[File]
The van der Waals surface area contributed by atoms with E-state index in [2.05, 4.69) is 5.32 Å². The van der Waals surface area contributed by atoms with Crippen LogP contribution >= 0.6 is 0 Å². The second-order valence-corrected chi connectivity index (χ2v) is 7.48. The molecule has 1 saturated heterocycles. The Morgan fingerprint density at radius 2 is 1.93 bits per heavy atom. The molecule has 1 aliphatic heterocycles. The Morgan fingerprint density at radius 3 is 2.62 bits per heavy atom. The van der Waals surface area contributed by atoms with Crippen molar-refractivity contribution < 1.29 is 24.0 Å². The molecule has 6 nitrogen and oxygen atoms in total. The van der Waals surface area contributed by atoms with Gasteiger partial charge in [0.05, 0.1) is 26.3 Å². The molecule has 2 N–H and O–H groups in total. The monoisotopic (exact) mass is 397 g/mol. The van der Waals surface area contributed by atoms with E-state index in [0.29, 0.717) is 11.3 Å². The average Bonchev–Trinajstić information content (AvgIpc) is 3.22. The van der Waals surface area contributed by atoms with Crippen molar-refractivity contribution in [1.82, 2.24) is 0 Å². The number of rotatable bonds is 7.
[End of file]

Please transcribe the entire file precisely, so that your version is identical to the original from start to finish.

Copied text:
The van der Waals surface area contributed by atoms with E-state index in [2.05, 4.69) is 5.32 Å². The van der Waals surface area contributed by atoms with Crippen LogP contribution >= 0.6 is 0 Å². The second-order valence-corrected chi connectivity index (χ2v) is 7.48. The molecule has 1 saturated heterocycles. The Morgan fingerprint density at radius 2 is 1.93 bits per heavy atom. The molecule has 1 aliphatic heterocycles. The Morgan fingerprint density at radius 3 is 2.62 bits per heavy atom. The van der Waals surface area contributed by atoms with Crippen molar-refractivity contribution < 1.29 is 24.0 Å². The molecule has 6 nitrogen and oxygen atoms in total. The van der Waals surface area contributed by atoms with Gasteiger partial charge in [0.05, 0.1) is 26.3 Å². The molecule has 2 N–H and O–H groups in total. The monoisotopic (exact) mass is 397 g/mol. The van der Waals surface area contributed by atoms with E-state index in [0.29, 0.717) is 11.3 Å². The average Bonchev–Trinajstić information content (AvgIpc) is 3.22. The van der Waals surface area contributed by atoms with Crippen molar-refractivity contribution in [1.82, 2.24) is 0 Å². The number of rotatable bonds is 7.